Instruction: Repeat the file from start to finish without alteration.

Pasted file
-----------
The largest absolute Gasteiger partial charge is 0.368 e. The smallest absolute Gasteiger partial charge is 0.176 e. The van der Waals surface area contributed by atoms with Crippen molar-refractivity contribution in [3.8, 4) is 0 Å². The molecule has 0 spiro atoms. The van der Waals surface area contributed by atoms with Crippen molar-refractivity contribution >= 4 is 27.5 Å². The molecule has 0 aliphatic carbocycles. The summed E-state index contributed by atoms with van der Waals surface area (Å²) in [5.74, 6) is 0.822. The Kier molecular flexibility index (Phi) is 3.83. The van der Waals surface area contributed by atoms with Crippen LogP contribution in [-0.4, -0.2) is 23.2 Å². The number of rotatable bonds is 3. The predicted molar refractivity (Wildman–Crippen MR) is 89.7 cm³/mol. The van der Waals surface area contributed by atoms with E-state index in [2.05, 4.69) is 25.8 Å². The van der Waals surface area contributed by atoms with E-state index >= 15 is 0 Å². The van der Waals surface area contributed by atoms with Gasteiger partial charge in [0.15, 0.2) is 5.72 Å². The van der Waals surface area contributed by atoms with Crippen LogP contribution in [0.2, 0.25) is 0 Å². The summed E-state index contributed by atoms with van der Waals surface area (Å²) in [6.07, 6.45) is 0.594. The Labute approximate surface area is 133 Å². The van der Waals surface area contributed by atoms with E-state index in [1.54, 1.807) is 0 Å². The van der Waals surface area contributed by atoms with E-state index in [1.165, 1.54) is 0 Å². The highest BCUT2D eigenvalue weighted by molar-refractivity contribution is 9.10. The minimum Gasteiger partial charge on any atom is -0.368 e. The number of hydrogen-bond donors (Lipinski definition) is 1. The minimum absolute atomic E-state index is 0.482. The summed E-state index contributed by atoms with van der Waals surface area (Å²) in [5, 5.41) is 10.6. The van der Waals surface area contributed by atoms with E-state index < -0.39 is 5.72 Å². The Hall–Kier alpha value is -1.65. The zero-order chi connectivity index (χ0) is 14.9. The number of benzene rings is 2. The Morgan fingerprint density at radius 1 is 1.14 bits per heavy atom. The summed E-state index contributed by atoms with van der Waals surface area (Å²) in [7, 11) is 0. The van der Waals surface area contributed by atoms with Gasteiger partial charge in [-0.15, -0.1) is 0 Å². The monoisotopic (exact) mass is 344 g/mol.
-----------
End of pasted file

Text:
The largest absolute Gasteiger partial charge is 0.368 e. The smallest absolute Gasteiger partial charge is 0.176 e. The van der Waals surface area contributed by atoms with Crippen molar-refractivity contribution in [3.8, 4) is 0 Å². The molecule has 0 spiro atoms. The van der Waals surface area contributed by atoms with Crippen molar-refractivity contribution >= 4 is 27.5 Å². The molecule has 0 aliphatic carbocycles. The summed E-state index contributed by atoms with van der Waals surface area (Å²) in [5.74, 6) is 0.822. The Kier molecular flexibility index (Phi) is 3.83. The van der Waals surface area contributed by atoms with Crippen LogP contribution in [-0.4, -0.2) is 23.2 Å². The number of rotatable bonds is 3. The predicted molar refractivity (Wildman–Crippen MR) is 89.7 cm³/mol. The van der Waals surface area contributed by atoms with E-state index in [2.05, 4.69) is 25.8 Å². The van der Waals surface area contributed by atoms with E-state index >= 15 is 0 Å². The van der Waals surface area contributed by atoms with Gasteiger partial charge in [0.15, 0.2) is 5.72 Å². The van der Waals surface area contributed by atoms with Crippen LogP contribution in [0.2, 0.25) is 0 Å². The summed E-state index contributed by atoms with van der Waals surface area (Å²) in [6.07, 6.45) is 0.594. The Labute approximate surface area is 133 Å². The van der Waals surface area contributed by atoms with E-state index in [1.54, 1.807) is 0 Å². The van der Waals surface area contributed by atoms with E-state index in [1.165, 1.54) is 0 Å². The highest BCUT2D eigenvalue weighted by molar-refractivity contribution is 9.10. The minimum Gasteiger partial charge on any atom is -0.368 e. The number of hydrogen-bond donors (Lipinski definition) is 1. The minimum absolute atomic E-state index is 0.482. The summed E-state index contributed by atoms with van der Waals surface area (Å²) in [5, 5.41) is 10.6. The van der Waals surface area contributed by atoms with E-state index < -0.39 is 5.72 Å². The Hall–Kier alpha value is -1.65. The zero-order chi connectivity index (χ0) is 14.9. The number of benzene rings is 2. The Morgan fingerprint density at radius 1 is 1.14 bits per heavy atom. The summed E-state index contributed by atoms with van der Waals surface area (Å²) in [7, 11) is 0. The van der Waals surface area contributed by atoms with Gasteiger partial charge in [-0.15, -0.1) is 0 Å². The monoisotopic (exact) mass is 344 g/mol.